TALLAHASSEE, Fla. (AP) -- The key players behind a purported veterans charity accused of setting up illegal gambling rooms pumped more than $1 million into the campaign accounts of politicians who had the power to regulate or put them out of business.
As the untaxed, barely regulated industry mushroomed into a billion-dollar industry, money went to the campaigns of governors in Florida and North Carolina as well as dozens of state legislators, and state political parties.
"They certainly were involved in the process there's no doubt about that," said Florida House Speaker Will Weatherford, who himself received a $500 check from one of the companies involved.
An Associated Press review of contributions showed nearly $1.1 million went into Florida campaign accounts from 2009-2012 and more than $150,000 in North Carolina.
Allied Veterans of the World ran nearly 50 Internet parlors in Florida with computerized slot machine-style games and gave about $6 million to veterans out of nearly $300 million in profits. Investigators said much of the money went to charity leaders, who spent much of it on boats, beachfront condos and vehicles such as Maseratis, Ferraris and Porsches.
The operations were shut down this week and nearly 60 people arrested. Jennifer Carroll, Florida's Republican lieutenant governor, abruptly resigned after being questioned by investigators. Carroll did consulting work for Allied Veterans while she was a state legislator. She was not charged with wrongdoing.
Undercover law enforcement agents fanned out in the beginning of 2012 to conduct undercover investigations of 44 Allied Veterans locations, according to an Internal Revenue Service affidavit filed in federal court.
The agents labeled the parlors "Internet casinos," saying employees urged them to pay more to gamble to win the biggest prizes. According to the IRS, that violates a Florida law saying any sweepstakes game couldn't have different levels of prizes for those who made donations and those who did not.
One undercover agent who took the employees' advice to bet higher amounts won more than $630 in a single spin in December 2011 at an Allied Veterans site in Lake City -- and was told he could have won even more if he'd bet more.
After the arrests were announced Wednesday, authorities said the next phase of the investigation would focus on campaign contributions and lobbying.
A review of Florida contribution records showed several people arrested donated to state politicians, as did the Oklahoma-based software company that worked with Allied. In addition, many of the more than 100 companies linked to the Jacksonville attorney who has been accused of masterminding the racketeering scheme also made contributions.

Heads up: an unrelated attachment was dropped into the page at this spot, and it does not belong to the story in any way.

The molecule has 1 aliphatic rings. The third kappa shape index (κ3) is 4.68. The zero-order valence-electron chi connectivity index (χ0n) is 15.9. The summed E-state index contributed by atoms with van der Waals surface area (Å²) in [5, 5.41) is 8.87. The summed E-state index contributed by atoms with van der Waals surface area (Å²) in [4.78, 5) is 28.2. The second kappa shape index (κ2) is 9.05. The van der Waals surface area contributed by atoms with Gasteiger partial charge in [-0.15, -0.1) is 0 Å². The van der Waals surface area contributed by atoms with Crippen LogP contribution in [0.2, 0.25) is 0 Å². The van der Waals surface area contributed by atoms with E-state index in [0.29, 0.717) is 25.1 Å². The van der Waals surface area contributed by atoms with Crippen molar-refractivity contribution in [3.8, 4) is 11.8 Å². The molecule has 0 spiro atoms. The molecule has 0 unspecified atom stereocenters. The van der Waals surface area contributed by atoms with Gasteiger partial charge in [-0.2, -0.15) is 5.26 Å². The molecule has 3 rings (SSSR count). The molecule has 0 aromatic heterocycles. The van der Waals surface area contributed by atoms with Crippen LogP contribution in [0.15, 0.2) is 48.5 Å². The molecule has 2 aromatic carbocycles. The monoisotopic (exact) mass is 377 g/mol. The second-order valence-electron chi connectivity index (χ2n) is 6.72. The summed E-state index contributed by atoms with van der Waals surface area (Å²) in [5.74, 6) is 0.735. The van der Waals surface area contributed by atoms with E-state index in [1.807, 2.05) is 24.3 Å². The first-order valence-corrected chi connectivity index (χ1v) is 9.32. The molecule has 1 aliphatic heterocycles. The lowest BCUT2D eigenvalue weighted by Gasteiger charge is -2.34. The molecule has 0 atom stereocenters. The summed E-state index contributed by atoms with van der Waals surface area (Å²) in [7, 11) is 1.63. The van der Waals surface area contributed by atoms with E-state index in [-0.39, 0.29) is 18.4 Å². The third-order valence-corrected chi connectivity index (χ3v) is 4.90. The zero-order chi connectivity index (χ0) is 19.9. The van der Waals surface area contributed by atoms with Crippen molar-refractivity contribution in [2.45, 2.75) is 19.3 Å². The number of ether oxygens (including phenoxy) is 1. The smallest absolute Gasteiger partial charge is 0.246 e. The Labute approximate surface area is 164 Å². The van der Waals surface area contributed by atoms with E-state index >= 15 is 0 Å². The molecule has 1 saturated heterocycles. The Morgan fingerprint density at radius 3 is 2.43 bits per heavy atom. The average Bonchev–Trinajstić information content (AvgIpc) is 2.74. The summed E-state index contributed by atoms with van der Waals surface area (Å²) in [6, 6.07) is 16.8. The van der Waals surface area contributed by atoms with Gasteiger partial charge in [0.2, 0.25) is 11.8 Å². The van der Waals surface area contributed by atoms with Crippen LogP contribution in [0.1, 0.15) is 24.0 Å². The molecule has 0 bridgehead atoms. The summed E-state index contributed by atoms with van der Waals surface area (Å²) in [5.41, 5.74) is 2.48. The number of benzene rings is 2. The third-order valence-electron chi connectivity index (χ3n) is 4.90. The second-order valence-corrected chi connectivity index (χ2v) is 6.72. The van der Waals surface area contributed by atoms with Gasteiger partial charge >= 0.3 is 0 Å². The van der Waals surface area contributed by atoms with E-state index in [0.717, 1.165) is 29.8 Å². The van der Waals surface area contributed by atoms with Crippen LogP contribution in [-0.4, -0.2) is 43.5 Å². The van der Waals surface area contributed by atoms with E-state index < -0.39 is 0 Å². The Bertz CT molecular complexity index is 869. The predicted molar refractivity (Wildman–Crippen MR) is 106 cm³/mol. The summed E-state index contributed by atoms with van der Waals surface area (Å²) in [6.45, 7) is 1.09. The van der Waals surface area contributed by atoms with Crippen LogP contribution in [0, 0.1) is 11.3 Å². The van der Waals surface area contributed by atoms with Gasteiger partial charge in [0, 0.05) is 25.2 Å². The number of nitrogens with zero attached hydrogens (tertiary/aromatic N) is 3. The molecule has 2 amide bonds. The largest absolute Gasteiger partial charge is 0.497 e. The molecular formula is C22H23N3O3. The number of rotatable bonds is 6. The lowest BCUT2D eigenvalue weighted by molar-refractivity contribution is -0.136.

In Florida, a large chunk went into the coffers of the two political parties: The Republican Party of Florida received nearly $300,000, while the Florida Democratic Party has received nearly $150,000.
Money was also given to many top Republican politicians as well as legislators who have been deeply involved with the future of gaming in the state.
The games have come under scrutiny in Florida but are in a gray legal area. The past two years, there have been bills to regulate or ban them outright, but they have not passed.
Sen. Miguel Diaz de la Portilla, R-Miami, took donations from four people who were arrested as well as some companies linked to the scandal. He has been pushing a bill to regulate the operations instead of banning them. Diaz de la Portilla said just because he took the donations does not mean he knew about any illegal activity.
"There's no way for any of us to know what's going on behind closed doors or with these individuals," Diaz de la Portilla said.
While the amount given by the groups topped $1 million, it doesn't match the contributions of major players such as the Walt Disney Co., which along with its various affiliates poured nearly $3 million into state races during the last two years.
Some critics of the state's campaign finance system -- which allows unlimited contributions to certain political committees -- said this latest saga shows why it needs to be changed.
"Florida has a broken system that allows unlimited campaign contributions and it is difficult for the public to follow the money," said Dan Krassner, executive director of the independent ethics watchdog group Integrity Florida. "Politically connected organizations, some corrupt and others legit, are seeking to manipulate public policy for their own benefit."
The Florida House speaker, Weatherford -- who has supported banning the storefront operations -- said that the GOP should consider giving the money back, or donate an equal amount to charity.